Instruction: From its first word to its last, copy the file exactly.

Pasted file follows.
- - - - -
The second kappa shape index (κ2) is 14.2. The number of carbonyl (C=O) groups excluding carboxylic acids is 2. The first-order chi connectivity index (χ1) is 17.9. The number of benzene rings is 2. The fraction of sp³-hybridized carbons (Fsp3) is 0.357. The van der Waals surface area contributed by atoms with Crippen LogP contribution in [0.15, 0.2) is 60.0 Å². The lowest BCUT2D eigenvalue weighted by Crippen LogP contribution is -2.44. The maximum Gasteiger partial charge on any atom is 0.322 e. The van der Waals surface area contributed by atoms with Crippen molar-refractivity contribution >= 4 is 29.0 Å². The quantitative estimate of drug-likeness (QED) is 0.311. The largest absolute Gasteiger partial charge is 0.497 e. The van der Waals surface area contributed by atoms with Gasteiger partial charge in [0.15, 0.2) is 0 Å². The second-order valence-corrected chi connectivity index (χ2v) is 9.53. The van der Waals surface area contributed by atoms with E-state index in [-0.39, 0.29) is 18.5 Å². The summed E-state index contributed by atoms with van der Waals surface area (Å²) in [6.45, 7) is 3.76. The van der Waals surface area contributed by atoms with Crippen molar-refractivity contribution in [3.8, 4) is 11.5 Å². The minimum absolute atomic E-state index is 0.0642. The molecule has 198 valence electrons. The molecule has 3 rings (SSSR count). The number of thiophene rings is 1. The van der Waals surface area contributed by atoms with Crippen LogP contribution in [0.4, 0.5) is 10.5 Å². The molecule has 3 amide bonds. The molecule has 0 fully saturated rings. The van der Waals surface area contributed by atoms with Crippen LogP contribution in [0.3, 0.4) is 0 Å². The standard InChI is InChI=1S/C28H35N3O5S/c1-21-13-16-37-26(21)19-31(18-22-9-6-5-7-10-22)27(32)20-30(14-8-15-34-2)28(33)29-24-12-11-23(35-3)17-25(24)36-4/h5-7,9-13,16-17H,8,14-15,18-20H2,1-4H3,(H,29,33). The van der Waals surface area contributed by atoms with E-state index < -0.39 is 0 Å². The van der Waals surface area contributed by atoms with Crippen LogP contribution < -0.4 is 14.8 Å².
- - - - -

The second kappa shape index (κ2) is 14.2. The number of carbonyl (C=O) groups excluding carboxylic acids is 2. The first-order chi connectivity index (χ1) is 17.9. The number of benzene rings is 2. The fraction of sp³-hybridized carbons (Fsp3) is 0.357. The van der Waals surface area contributed by atoms with Crippen LogP contribution in [0.15, 0.2) is 60.0 Å². The lowest BCUT2D eigenvalue weighted by Crippen LogP contribution is -2.44. The maximum Gasteiger partial charge on any atom is 0.322 e. The van der Waals surface area contributed by atoms with Crippen molar-refractivity contribution >= 4 is 29.0 Å². The quantitative estimate of drug-likeness (QED) is 0.311. The largest absolute Gasteiger partial charge is 0.497 e. The van der Waals surface area contributed by atoms with Gasteiger partial charge in [0.15, 0.2) is 0 Å². The second-order valence-corrected chi connectivity index (χ2v) is 9.53. The van der Waals surface area contributed by atoms with E-state index in [-0.39, 0.29) is 18.5 Å². The summed E-state index contributed by atoms with van der Waals surface area (Å²) in [6.45, 7) is 3.76. The van der Waals surface area contributed by atoms with Crippen molar-refractivity contribution in [3.8, 4) is 11.5 Å². The minimum absolute atomic E-state index is 0.0642. The molecule has 198 valence electrons. The molecule has 3 rings (SSSR count). The number of thiophene rings is 1. The van der Waals surface area contributed by atoms with Crippen LogP contribution in [0.4, 0.5) is 10.5 Å². The molecule has 3 amide bonds. The molecule has 0 fully saturated rings. The van der Waals surface area contributed by atoms with Crippen LogP contribution in [0.3, 0.4) is 0 Å². The standard InChI is InChI=1S/C28H35N3O5S/c1-21-13-16-37-26(21)19-31(18-22-9-6-5-7-10-22)27(32)20-30(14-8-15-34-2)28(33)29-24-12-11-23(35-3)17-25(24)36-4/h5-7,9-13,16-17H,8,14-15,18-20H2,1-4H3,(H,29,33). The van der Waals surface area contributed by atoms with E-state index < -0.39 is 0 Å². The van der Waals surface area contributed by atoms with Crippen LogP contribution < -0.4 is 14.8 Å².